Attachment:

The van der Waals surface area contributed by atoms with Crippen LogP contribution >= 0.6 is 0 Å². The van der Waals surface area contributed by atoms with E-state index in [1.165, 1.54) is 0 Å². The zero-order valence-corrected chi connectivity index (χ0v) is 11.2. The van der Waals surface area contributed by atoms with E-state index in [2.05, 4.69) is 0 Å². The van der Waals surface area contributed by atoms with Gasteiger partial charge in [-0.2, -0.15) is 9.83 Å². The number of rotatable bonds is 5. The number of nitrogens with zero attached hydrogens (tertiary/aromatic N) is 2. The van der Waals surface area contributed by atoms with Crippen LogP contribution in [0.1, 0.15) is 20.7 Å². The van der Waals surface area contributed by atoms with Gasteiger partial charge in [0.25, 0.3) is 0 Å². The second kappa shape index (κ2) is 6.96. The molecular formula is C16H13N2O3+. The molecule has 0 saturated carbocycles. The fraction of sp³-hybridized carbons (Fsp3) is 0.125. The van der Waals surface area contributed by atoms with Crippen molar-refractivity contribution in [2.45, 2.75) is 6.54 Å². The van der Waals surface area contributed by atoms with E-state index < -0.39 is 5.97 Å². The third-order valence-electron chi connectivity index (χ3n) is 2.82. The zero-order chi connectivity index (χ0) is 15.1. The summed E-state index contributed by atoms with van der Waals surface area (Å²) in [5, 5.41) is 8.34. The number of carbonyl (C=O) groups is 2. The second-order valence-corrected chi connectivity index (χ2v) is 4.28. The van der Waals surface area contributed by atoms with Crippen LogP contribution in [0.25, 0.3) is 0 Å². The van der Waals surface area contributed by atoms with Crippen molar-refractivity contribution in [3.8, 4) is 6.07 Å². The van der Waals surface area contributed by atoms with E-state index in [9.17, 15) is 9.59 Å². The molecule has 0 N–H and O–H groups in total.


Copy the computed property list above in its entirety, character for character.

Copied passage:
The van der Waals surface area contributed by atoms with Crippen LogP contribution >= 0.6 is 0 Å². The van der Waals surface area contributed by atoms with E-state index in [1.165, 1.54) is 0 Å². The zero-order valence-corrected chi connectivity index (χ0v) is 11.2. The van der Waals surface area contributed by atoms with E-state index in [2.05, 4.69) is 0 Å². The van der Waals surface area contributed by atoms with Gasteiger partial charge in [-0.2, -0.15) is 9.83 Å². The number of rotatable bonds is 5. The number of nitrogens with zero attached hydrogens (tertiary/aromatic N) is 2. The van der Waals surface area contributed by atoms with Crippen LogP contribution in [0.1, 0.15) is 20.7 Å². The van der Waals surface area contributed by atoms with Gasteiger partial charge in [0.25, 0.3) is 0 Å². The second kappa shape index (κ2) is 6.96. The molecular formula is C16H13N2O3+. The molecule has 0 saturated carbocycles. The fraction of sp³-hybridized carbons (Fsp3) is 0.125. The van der Waals surface area contributed by atoms with Crippen molar-refractivity contribution in [2.45, 2.75) is 6.54 Å². The van der Waals surface area contributed by atoms with E-state index < -0.39 is 5.97 Å². The third-order valence-electron chi connectivity index (χ3n) is 2.82. The zero-order chi connectivity index (χ0) is 15.1. The summed E-state index contributed by atoms with van der Waals surface area (Å²) in [5, 5.41) is 8.34. The number of carbonyl (C=O) groups is 2. The second-order valence-corrected chi connectivity index (χ2v) is 4.28. The van der Waals surface area contributed by atoms with Crippen LogP contribution in [0.25, 0.3) is 0 Å². The van der Waals surface area contributed by atoms with Crippen molar-refractivity contribution in [3.8, 4) is 6.07 Å². The van der Waals surface area contributed by atoms with E-state index in [9.17, 15) is 9.59 Å². The molecule has 0 N–H and O–H groups in total.